On particle ionization/enrichment of multifunctional nanoprobes: washing/separation-free, acceleration and enrichment of microwave-assisted tryptic digestion of proteins via bare TiO2 nanoparticles in ESI-MS and comparing to MALDI-MS.J Mass Spectrom. 2010 Dec; 45(12):1402-8.JM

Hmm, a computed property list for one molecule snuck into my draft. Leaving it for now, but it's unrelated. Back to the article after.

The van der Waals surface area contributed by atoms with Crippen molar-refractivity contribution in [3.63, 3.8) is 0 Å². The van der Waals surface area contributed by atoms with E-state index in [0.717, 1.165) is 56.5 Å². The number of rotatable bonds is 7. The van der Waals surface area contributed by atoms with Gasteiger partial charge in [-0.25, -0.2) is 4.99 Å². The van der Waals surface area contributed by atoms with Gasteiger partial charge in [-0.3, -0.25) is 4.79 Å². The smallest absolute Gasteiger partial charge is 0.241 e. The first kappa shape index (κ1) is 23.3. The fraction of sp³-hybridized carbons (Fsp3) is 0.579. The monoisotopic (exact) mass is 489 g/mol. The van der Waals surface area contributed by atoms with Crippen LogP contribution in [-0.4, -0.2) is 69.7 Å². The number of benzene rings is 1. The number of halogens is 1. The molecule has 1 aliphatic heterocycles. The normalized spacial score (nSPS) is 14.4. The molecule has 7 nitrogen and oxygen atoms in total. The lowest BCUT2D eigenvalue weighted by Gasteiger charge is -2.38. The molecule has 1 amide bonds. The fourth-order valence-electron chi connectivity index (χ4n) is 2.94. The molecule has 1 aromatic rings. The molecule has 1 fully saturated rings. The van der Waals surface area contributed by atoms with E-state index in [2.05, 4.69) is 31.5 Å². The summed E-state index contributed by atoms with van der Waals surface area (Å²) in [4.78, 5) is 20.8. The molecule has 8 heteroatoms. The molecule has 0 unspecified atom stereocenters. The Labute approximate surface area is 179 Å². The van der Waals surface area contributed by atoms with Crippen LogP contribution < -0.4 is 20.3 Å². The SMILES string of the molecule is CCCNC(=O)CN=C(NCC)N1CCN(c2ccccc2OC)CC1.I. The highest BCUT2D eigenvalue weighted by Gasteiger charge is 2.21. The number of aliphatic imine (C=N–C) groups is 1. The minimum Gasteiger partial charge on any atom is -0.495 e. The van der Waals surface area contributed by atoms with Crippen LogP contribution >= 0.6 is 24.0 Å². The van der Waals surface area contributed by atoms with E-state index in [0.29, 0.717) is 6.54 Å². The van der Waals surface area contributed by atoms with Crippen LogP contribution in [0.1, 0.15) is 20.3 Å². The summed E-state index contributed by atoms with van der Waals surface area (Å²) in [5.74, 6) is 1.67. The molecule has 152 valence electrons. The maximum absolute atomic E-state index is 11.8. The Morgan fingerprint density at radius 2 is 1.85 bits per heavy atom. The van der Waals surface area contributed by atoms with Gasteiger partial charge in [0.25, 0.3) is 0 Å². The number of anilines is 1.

A simple, rapid, straightforward and washing/separation free of in-solution digestion method for microwave-assisted tryptic digestion of proteins (cytochrome c, lysozyme and myoglobin) using bare TiO(2) nanoparticles (NPs) prepared in aqueous solution to serve as multifunctional nanoprobes in electrospray ionization mass spectrometry (ESI-MS) was demonstrated. The current approach is termed as 'on particle ionization/enrichment (OPIE)' and it can be applied in ESI-MS, atmospheric pressure-matrix-assisted laser desorption/ionization mass spectrometry (AP-MALDI-MS) and matrix-assisted laser desorption/ionization time-of-flight mass spectrometry (MALDI-TOF-MS). The bare TiO(2) NPs can assist, accelerate and effectively enhance the digestion efficiency, sequence coverage and detection sensitivity of peptides for the microwave-assisted tryptic digestion of proteins in ESI-MS. The reason is attributed to the fact that proteins or partially digested proteins are easily attracted or concentrated onto the surface of TiO(2) NPs, resulting in higher efficiency of digestion reactions in the microwave experiments. Besides, the TiO(2) NPs could act as a microwave absorber to accelerate and enrich the protein fragments in a short period of time (40-60 s) from the microwave experiments in ESI-MS. Furthermore, the bare TiO(2) NPs prepared in aqueous solution exhibit high adsorption capability toward the protein fragments (peptides); thus, the OPIE approach for detecting the digested protein fragments via ESI and MALDI ionization could be achieved. The current technique is also a washing and separation-free technique for accelerating and enriching microwave-assisted tryptic digestion of proteins in the ESI-MS and MALDI-MS. It exhibits potential to be widely applied to biotechnology and proteome research in the near future.